Community effort to fight windstorm fires

By: Laura Keil

A couple lucky circumstances helped ensure a brush fire didn’t get out of control during a windstorm last Wednesday.

Around 5pm, Jason Alexander went to water his lawn where he lives in Cedarside about 4km south of Valemount. He had his 3400 gallon freightliner roll-off truck with the water tank attached in order to do the watering. It was lucky the water was attached that day. He uses the truck at his cedar mill for fire protection, but it can be used for other purposes as well. When he went into his yard, he noticed smoke coming from about 500 yards away.

“Wind like that, and fire and the dry…”

Alexander’s friend helped coil water lines, then they drove around to the site of the blaze and started spraying water. The powerline above the fire was still sparking. Alexander estimates the fire was about an acre wide. Luckily the wind was blowing from the north. The fire was in the trees right next to the Valemount Community Forest cut block and within 100 feet of a resident’s property. Luckily the wind was blowing in the other direction. His hose didn’t quite reach the far end of the fire.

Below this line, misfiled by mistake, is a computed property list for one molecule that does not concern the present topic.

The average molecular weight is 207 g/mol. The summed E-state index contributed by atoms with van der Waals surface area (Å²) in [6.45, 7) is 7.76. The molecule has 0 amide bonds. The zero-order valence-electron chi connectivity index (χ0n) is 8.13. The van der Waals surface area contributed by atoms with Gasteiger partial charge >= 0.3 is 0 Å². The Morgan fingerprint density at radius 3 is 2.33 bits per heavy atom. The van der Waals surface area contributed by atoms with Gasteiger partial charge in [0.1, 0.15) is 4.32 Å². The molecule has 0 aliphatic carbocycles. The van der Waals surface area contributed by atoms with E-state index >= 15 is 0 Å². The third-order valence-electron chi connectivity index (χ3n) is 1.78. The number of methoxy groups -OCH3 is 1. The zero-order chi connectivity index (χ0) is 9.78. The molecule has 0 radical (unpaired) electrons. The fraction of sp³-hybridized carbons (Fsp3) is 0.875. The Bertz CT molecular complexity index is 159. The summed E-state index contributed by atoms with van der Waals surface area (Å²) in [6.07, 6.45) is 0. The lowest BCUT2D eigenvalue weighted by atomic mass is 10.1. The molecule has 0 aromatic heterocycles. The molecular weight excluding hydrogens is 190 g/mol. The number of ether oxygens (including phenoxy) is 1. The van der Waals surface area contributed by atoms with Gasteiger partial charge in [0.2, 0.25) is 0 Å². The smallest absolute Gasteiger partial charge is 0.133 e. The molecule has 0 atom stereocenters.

“It’s pretty dry. If it’d been blowing from the south, it wouldn’t have stopped. It would have blown right into the Virgoe’s trees,” Alexander said.

The Valemount Community Forest and several more local residents arrived on scene to help contain the fire. Soon after, the Valemount Volunteer Fire Department arrived. Assistant Fire Chief Dean Schneider said the fire department had to haul water from town, since there was no water source nearby, but they quickly had the fire under control. He says the fire was believed to have started by a tree landing on a power line causing sparks and igniting the dry underbrush. The fire was then accelerated by the wind storm.

Valemount Community Forest manager Craig Pryor says the fire got into the fringes of the cut block before it was under control. Schneider says the logging that was done last winter by the community forest was actually a help in that it created a fire break and reduced the fuel load.

The fire department handed over the mop-up duties to provincial forest firefighting crews at around 7 pm. Schneider says they notify the provincial crews of all wildfires and they often work together. Both crews responded to another brush fire around the same time near Pine Road, also caused by a tree on a powerline.

Alexander says the fires are a reminder to everyone about the danger of forest fires.

“It’s a good wake up call,” Alexander says. “It’s got everyone thinking about fire season.”

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